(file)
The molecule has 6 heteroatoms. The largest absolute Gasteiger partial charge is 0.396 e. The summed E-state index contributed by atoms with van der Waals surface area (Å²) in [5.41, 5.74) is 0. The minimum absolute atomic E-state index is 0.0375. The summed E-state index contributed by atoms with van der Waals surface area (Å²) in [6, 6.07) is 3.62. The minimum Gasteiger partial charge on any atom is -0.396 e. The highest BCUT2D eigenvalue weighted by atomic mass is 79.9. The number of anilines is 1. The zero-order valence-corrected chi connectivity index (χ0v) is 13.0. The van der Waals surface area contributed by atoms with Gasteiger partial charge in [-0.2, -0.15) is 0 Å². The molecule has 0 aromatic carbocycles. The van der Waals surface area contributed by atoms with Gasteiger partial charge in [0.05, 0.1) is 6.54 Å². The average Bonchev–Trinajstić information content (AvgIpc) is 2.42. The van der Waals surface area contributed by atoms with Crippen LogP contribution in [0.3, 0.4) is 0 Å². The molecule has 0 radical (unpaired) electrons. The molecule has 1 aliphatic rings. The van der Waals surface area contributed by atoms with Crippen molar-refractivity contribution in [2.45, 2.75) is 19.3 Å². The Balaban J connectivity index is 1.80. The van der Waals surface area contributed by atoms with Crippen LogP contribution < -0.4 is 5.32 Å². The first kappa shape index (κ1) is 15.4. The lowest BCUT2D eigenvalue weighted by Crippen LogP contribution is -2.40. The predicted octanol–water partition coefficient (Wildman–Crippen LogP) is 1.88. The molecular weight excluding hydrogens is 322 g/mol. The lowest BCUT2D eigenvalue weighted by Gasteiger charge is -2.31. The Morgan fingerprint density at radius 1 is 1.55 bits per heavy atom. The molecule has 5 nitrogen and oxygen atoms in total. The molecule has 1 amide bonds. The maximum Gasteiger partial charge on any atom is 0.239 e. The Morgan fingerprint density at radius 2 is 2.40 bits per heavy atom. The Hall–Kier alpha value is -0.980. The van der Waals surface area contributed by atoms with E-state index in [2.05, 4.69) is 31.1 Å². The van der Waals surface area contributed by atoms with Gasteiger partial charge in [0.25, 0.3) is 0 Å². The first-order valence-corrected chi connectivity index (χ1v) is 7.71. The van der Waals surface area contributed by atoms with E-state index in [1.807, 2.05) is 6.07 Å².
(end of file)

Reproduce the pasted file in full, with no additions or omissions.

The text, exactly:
The molecule has 6 heteroatoms. The largest absolute Gasteiger partial charge is 0.396 e. The summed E-state index contributed by atoms with van der Waals surface area (Å²) in [5.41, 5.74) is 0. The minimum absolute atomic E-state index is 0.0375. The summed E-state index contributed by atoms with van der Waals surface area (Å²) in [6, 6.07) is 3.62. The minimum Gasteiger partial charge on any atom is -0.396 e. The highest BCUT2D eigenvalue weighted by atomic mass is 79.9. The number of anilines is 1. The zero-order valence-corrected chi connectivity index (χ0v) is 13.0. The van der Waals surface area contributed by atoms with Gasteiger partial charge in [-0.2, -0.15) is 0 Å². The molecule has 0 aromatic carbocycles. The van der Waals surface area contributed by atoms with Gasteiger partial charge in [0.05, 0.1) is 6.54 Å². The average Bonchev–Trinajstić information content (AvgIpc) is 2.42. The van der Waals surface area contributed by atoms with Crippen LogP contribution in [0.3, 0.4) is 0 Å². The molecule has 0 radical (unpaired) electrons. The molecule has 1 aliphatic rings. The van der Waals surface area contributed by atoms with Crippen molar-refractivity contribution in [2.45, 2.75) is 19.3 Å². The Balaban J connectivity index is 1.80. The van der Waals surface area contributed by atoms with Crippen LogP contribution < -0.4 is 5.32 Å². The first kappa shape index (κ1) is 15.4. The lowest BCUT2D eigenvalue weighted by Crippen LogP contribution is -2.40. The predicted octanol–water partition coefficient (Wildman–Crippen LogP) is 1.88. The molecular weight excluding hydrogens is 322 g/mol. The lowest BCUT2D eigenvalue weighted by Gasteiger charge is -2.31. The Morgan fingerprint density at radius 1 is 1.55 bits per heavy atom. The molecule has 5 nitrogen and oxygen atoms in total. The molecule has 1 amide bonds. The maximum Gasteiger partial charge on any atom is 0.239 e. The Morgan fingerprint density at radius 2 is 2.40 bits per heavy atom. The Hall–Kier alpha value is -0.980. The van der Waals surface area contributed by atoms with E-state index in [2.05, 4.69) is 31.1 Å². The van der Waals surface area contributed by atoms with Gasteiger partial charge in [0.25, 0.3) is 0 Å². The first-order valence-corrected chi connectivity index (χ1v) is 7.71. The van der Waals surface area contributed by atoms with E-state index in [1.807, 2.05) is 6.07 Å².